The centrality of the role of US diplomacy made the agreement possible. Although the interim agreement was nominally a deal between Iran and the P5+1 states, it was in fact the direct talks between Iran and the United States that led to the final agreement. Similar dynamics appear to be at work in Northeast Asia, where all of the regional powers acknowledge that there must be direct discussions and an agreement between the DPRK and the US for any progress to be made.
Focus on a Limited Set of Realistic Objectives, Not a “Grand Bargain”
The history of US-Iran relations since 1979 is strewn with failed attempts at engagement. While keeping in mind these failures — along with the considerable domestic political constraints they were sure to face — American and Iranian officials concluded they would have a greater chance of success by limiting the focus of their discussions to Iran’s nuclear program and sanctions relief. They adopted a “win-win” narrative early on as a way of acknowledging that concessions by both sides would have to be made in order to get to a successful outcome.
The many profound differences that exist between the two governments were not part of the dialogue — nor were the objectives of a broader rapprochement and diplomatic normalization. They set an initial goal of hammering out an interim agreement, which froze key elements of Iran’s nuclear program in exchange for limited sanctions relief and provided the time and political space for the P5+1 to pursue a more comprehensive final accord. As part of this incremental process, consensus on a framework was reached in April 2015, providing a path to a final agreement in July 2015.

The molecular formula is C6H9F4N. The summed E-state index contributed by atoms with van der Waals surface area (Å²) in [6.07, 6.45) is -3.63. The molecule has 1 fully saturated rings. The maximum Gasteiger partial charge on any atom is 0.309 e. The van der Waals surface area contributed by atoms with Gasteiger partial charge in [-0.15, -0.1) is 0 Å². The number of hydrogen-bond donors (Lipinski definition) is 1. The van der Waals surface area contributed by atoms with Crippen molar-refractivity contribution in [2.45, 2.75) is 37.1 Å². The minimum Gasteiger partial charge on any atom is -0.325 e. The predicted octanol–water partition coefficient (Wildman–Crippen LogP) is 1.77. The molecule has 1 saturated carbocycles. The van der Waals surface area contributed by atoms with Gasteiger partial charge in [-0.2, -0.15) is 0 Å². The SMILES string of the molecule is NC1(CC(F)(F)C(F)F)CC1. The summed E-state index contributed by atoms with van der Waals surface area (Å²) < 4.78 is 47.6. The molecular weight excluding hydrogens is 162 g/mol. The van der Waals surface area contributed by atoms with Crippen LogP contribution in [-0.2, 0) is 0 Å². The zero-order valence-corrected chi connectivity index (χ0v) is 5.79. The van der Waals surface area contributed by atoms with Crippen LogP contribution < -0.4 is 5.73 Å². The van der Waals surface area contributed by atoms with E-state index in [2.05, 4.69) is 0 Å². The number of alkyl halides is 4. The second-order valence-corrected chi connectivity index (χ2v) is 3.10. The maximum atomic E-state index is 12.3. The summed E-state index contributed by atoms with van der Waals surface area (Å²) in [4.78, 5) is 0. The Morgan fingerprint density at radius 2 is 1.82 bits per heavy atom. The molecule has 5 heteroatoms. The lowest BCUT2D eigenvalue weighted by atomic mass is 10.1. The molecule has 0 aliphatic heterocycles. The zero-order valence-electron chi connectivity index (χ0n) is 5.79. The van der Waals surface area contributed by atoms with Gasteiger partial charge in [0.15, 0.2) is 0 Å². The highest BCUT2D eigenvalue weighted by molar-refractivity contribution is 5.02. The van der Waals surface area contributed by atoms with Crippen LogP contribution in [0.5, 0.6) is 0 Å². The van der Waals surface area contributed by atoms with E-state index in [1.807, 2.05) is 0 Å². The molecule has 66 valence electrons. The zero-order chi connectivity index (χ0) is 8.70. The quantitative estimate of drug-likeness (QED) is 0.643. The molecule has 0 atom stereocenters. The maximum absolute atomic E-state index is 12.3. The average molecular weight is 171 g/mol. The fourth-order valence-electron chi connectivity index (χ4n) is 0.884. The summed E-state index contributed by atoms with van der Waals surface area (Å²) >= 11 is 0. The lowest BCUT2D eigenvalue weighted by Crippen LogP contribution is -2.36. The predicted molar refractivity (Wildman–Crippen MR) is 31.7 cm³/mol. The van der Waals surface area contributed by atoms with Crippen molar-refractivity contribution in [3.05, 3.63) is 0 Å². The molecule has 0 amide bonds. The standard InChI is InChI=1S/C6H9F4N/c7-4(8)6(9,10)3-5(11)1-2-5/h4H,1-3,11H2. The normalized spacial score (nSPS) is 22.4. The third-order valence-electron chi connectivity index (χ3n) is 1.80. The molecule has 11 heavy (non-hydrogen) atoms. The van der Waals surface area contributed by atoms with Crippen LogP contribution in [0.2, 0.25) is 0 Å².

Key takeaways for North Korea: The interim agreement was already in place for a two-year period by the time implementation of the JCPOA began in January 2016. Iran’s full compliance with the interim agreement — which was verified consistently by the International Atomic Energy Agency (IAEA) during this period — provided a way to test Iran and served as a much-needed trust-building function for both sides. This was important because Iran, like North Korea, had violated international nonproliferation norms in the past.
The discussions were limited to what both sides deemed to be a very specific and manageable set of agenda items in the nuclear field (this focus enabled the US to maintain its full set of sanctions related to terrorism and human rights against Iran). Unlike the 1994 Agreed Framework that sought to end North Korea’s nuclear weapons program and ultimately failed, the negotiations and the resulting agreement with Iran did not call for a normalization of relations. In the end, both sides’ commitment to a “win-win” outcome enabled them each to say they succeeded in fulfilling their objectives. The multilateral context of the P5+1 provided the framework that made a final agreement possible.